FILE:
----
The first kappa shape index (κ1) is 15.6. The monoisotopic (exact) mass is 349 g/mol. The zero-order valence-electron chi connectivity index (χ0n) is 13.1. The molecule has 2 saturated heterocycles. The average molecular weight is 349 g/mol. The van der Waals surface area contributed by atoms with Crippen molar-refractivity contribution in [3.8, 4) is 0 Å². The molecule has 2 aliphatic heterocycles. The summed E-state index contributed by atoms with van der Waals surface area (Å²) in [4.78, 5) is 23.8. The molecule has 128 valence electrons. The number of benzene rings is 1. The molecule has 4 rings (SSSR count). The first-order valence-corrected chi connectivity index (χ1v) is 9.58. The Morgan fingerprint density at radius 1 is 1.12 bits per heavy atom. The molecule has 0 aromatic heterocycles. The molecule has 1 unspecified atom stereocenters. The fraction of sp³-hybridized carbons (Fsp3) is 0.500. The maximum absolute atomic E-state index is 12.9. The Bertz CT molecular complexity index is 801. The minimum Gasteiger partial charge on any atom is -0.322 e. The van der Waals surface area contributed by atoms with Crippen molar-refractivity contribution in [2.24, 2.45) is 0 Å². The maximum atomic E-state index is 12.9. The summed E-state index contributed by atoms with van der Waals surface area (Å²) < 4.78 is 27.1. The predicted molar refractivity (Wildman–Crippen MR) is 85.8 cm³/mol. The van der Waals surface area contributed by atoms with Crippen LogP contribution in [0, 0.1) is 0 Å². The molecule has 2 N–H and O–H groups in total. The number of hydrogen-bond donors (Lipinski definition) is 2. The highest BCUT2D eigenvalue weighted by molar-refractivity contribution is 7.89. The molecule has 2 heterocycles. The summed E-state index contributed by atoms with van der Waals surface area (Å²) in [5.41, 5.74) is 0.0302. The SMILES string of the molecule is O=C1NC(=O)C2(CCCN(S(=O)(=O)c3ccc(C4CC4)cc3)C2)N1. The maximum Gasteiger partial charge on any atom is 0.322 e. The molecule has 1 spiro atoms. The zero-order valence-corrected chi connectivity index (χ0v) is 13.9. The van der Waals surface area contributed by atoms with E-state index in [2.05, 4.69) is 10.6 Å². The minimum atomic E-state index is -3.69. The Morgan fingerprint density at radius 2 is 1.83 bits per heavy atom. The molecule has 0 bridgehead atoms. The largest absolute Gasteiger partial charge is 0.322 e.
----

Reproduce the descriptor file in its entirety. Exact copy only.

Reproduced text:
The first kappa shape index (κ1) is 15.6. The monoisotopic (exact) mass is 349 g/mol. The zero-order valence-electron chi connectivity index (χ0n) is 13.1. The molecule has 2 saturated heterocycles. The average molecular weight is 349 g/mol. The van der Waals surface area contributed by atoms with Crippen molar-refractivity contribution in [3.8, 4) is 0 Å². The molecule has 2 aliphatic heterocycles. The summed E-state index contributed by atoms with van der Waals surface area (Å²) in [4.78, 5) is 23.8. The molecule has 128 valence electrons. The number of benzene rings is 1. The molecule has 4 rings (SSSR count). The first-order valence-corrected chi connectivity index (χ1v) is 9.58. The Morgan fingerprint density at radius 1 is 1.12 bits per heavy atom. The molecule has 0 aromatic heterocycles. The molecule has 1 unspecified atom stereocenters. The fraction of sp³-hybridized carbons (Fsp3) is 0.500. The maximum absolute atomic E-state index is 12.9. The Bertz CT molecular complexity index is 801. The minimum Gasteiger partial charge on any atom is -0.322 e. The van der Waals surface area contributed by atoms with Crippen molar-refractivity contribution in [2.24, 2.45) is 0 Å². The maximum atomic E-state index is 12.9. The summed E-state index contributed by atoms with van der Waals surface area (Å²) < 4.78 is 27.1. The predicted molar refractivity (Wildman–Crippen MR) is 85.8 cm³/mol. The van der Waals surface area contributed by atoms with Crippen LogP contribution in [0, 0.1) is 0 Å². The molecule has 2 N–H and O–H groups in total. The number of hydrogen-bond donors (Lipinski definition) is 2. The highest BCUT2D eigenvalue weighted by molar-refractivity contribution is 7.89. The molecule has 2 heterocycles. The summed E-state index contributed by atoms with van der Waals surface area (Å²) in [5.41, 5.74) is 0.0302. The SMILES string of the molecule is O=C1NC(=O)C2(CCCN(S(=O)(=O)c3ccc(C4CC4)cc3)C2)N1. The maximum Gasteiger partial charge on any atom is 0.322 e. The molecule has 1 spiro atoms. The zero-order valence-corrected chi connectivity index (χ0v) is 13.9. The van der Waals surface area contributed by atoms with E-state index in [2.05, 4.69) is 10.6 Å². The minimum atomic E-state index is -3.69. The Morgan fingerprint density at radius 2 is 1.83 bits per heavy atom. The molecule has 0 bridgehead atoms. The largest absolute Gasteiger partial charge is 0.322 e.